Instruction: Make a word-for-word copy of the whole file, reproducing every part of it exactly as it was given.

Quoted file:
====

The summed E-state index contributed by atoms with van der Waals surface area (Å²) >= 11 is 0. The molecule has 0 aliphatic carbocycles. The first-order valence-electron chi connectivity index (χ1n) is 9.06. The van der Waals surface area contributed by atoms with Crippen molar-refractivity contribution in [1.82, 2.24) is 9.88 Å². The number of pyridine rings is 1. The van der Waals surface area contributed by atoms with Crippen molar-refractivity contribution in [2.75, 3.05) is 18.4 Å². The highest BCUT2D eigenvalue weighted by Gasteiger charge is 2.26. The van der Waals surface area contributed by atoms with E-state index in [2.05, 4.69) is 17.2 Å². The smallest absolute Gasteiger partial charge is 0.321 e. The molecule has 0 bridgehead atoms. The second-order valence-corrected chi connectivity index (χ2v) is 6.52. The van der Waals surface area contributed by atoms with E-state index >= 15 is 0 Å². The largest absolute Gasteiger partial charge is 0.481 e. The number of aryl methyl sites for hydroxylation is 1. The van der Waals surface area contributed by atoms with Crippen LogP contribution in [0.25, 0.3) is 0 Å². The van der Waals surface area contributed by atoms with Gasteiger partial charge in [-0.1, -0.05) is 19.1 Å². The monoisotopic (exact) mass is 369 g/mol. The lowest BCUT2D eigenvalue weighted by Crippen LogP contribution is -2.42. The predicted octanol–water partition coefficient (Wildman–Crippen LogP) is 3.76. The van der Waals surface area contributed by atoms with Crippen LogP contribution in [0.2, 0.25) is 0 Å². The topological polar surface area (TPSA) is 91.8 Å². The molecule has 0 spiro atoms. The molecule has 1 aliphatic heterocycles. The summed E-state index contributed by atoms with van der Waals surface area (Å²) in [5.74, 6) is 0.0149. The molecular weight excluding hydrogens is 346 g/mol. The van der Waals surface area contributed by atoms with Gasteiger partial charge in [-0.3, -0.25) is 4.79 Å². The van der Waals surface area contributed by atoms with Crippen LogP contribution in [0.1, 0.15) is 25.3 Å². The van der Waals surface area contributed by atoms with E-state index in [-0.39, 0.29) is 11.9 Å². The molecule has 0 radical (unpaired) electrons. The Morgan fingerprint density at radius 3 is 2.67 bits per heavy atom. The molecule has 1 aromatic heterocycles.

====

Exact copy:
The summed E-state index contributed by atoms with van der Waals surface area (Å²) >= 11 is 0. The molecule has 0 aliphatic carbocycles. The first-order valence-electron chi connectivity index (χ1n) is 9.06. The van der Waals surface area contributed by atoms with Crippen molar-refractivity contribution in [1.82, 2.24) is 9.88 Å². The number of pyridine rings is 1. The van der Waals surface area contributed by atoms with Crippen molar-refractivity contribution in [2.75, 3.05) is 18.4 Å². The highest BCUT2D eigenvalue weighted by Gasteiger charge is 2.26. The van der Waals surface area contributed by atoms with E-state index in [2.05, 4.69) is 17.2 Å². The smallest absolute Gasteiger partial charge is 0.321 e. The molecule has 0 bridgehead atoms. The second-order valence-corrected chi connectivity index (χ2v) is 6.52. The van der Waals surface area contributed by atoms with E-state index >= 15 is 0 Å². The largest absolute Gasteiger partial charge is 0.481 e. The number of aryl methyl sites for hydroxylation is 1. The van der Waals surface area contributed by atoms with Crippen LogP contribution in [0.25, 0.3) is 0 Å². The van der Waals surface area contributed by atoms with Gasteiger partial charge in [-0.1, -0.05) is 19.1 Å². The monoisotopic (exact) mass is 369 g/mol. The lowest BCUT2D eigenvalue weighted by Crippen LogP contribution is -2.42. The predicted octanol–water partition coefficient (Wildman–Crippen LogP) is 3.76. The van der Waals surface area contributed by atoms with Crippen LogP contribution in [0.2, 0.25) is 0 Å². The topological polar surface area (TPSA) is 91.8 Å². The molecule has 0 spiro atoms. The molecule has 1 aliphatic heterocycles. The summed E-state index contributed by atoms with van der Waals surface area (Å²) in [5.74, 6) is 0.0149. The molecular weight excluding hydrogens is 346 g/mol. The van der Waals surface area contributed by atoms with Gasteiger partial charge in [-0.3, -0.25) is 4.79 Å². The van der Waals surface area contributed by atoms with Crippen LogP contribution in [0.1, 0.15) is 25.3 Å². The van der Waals surface area contributed by atoms with E-state index in [-0.39, 0.29) is 11.9 Å². The molecule has 0 radical (unpaired) electrons. The Morgan fingerprint density at radius 3 is 2.67 bits per heavy atom. The molecule has 1 aromatic heterocycles.